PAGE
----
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J Sch Health. 2006 Feb;76(2):74-9.

An integrated curriculum approach to increasing habitual physical activity in children: a feasibility study.

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1
Centre for Physical Activity and Nutrition Research, Faculty of Health and Environmental Sciences, HR (AR Block), Auckland University of Technology, Private Bag 92006, Auckland 1020, New Zealand. melody.oliver@aut.ac.nz

Abstract

A relatively new concept is that of "integrating" physical activity throughout the school curriculum, thereby teaching children about lifestyle physical activity in a variety of contexts. One method by which this may be achieved is by utilizing pedometers as a motivational and educational tool for measuring accumulated physical activity. No research is available that shows in-depth integration of physical activity into the curriculum or that investigates the efficacy of pedometer use for this purpose. The purposes of this study were to (1) design and implement a 4-week elementary school curriculum unit, based around pedometer walking and (2) quantify, using pedometry, the physical activity levels of children (N = 78) prior to, and during, the unit implementation. Results showed that more than one half of the participants were achieving >15,000 steps daily, and children were significantly more active on weekdays than weekends (p = .0001). Boys were more active than girls at baseline (p = .01) and during intervention weekdays (p = .03). Differences between baseline and intervention weekdays were nonsignificant for the complete sample; however, significant increases in step counts were observed when the children with low activity levels, especially females, were examined separately. Overall, the integration of physical activity using pedometer-based activities is feasible. However, any increases in activity may be restricted to children who are least active.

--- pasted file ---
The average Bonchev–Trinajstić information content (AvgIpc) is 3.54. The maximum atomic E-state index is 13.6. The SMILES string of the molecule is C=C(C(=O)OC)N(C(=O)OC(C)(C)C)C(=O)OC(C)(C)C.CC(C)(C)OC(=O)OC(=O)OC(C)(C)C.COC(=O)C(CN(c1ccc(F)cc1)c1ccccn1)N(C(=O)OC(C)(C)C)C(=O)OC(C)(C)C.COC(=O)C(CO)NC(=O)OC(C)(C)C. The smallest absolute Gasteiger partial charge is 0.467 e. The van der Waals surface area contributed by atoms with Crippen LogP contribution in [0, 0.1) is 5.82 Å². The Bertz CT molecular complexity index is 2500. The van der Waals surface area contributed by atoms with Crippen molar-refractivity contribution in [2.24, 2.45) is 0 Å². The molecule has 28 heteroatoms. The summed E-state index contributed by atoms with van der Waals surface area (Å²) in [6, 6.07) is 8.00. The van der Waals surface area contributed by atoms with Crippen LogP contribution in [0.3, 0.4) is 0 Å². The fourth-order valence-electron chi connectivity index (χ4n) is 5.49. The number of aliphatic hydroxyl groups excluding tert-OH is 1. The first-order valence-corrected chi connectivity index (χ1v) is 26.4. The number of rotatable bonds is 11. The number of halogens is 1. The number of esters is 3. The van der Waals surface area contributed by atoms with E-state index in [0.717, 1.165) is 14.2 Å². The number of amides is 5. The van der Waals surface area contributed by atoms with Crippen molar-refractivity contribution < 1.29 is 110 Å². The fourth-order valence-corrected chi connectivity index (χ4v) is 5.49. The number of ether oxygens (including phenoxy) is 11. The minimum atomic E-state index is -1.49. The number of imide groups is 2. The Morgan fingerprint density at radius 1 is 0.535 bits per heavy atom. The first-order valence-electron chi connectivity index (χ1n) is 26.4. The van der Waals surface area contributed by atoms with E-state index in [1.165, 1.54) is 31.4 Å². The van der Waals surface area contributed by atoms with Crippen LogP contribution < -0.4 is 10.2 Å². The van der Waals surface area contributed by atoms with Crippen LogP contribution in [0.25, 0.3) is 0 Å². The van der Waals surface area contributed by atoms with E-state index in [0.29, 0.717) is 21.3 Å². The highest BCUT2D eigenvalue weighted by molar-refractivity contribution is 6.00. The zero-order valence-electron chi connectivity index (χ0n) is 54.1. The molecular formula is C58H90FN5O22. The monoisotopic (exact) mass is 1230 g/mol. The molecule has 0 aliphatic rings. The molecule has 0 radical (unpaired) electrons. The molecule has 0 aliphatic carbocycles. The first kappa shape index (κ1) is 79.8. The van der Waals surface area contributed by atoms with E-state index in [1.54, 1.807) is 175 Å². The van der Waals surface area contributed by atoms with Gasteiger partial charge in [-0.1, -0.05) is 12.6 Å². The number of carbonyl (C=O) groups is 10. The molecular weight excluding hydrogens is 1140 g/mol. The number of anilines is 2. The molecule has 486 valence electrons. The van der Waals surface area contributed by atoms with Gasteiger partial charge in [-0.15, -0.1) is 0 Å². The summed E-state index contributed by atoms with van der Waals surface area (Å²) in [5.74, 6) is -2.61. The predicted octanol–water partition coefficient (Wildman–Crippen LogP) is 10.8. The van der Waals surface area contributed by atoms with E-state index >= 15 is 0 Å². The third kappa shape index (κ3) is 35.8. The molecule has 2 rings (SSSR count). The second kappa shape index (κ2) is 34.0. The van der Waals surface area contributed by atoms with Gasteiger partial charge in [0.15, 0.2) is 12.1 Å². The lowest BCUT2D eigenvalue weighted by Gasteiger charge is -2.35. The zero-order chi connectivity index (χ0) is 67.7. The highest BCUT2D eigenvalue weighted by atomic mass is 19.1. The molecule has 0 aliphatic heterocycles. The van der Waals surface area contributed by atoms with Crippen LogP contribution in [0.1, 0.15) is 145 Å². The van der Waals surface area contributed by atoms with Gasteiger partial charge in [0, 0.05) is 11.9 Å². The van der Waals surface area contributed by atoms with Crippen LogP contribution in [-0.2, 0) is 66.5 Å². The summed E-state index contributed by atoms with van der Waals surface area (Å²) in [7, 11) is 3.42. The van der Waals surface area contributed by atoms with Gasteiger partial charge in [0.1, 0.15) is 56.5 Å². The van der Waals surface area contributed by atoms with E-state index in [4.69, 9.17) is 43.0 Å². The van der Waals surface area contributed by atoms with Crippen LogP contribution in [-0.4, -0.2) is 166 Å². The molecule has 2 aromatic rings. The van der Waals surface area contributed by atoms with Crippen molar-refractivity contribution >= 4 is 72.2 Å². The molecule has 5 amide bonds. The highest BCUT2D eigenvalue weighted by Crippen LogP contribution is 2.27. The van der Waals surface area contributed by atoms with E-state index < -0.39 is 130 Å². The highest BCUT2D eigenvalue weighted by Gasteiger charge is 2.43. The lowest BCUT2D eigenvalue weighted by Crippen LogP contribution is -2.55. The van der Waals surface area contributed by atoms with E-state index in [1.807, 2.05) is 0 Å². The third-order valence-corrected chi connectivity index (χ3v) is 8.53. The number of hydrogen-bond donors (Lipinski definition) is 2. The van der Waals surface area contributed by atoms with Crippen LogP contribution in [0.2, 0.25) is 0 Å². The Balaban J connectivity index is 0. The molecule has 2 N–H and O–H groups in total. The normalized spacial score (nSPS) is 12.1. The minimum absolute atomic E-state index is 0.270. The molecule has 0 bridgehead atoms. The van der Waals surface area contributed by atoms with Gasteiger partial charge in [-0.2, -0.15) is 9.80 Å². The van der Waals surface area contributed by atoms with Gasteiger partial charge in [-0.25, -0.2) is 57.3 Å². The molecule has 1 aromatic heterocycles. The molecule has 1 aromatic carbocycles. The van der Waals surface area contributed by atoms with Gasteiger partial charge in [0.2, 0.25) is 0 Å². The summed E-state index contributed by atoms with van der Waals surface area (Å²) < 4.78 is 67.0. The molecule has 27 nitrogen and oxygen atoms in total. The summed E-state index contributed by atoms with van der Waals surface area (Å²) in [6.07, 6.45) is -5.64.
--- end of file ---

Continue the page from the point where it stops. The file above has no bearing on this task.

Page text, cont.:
[Indexed for MEDLINE]

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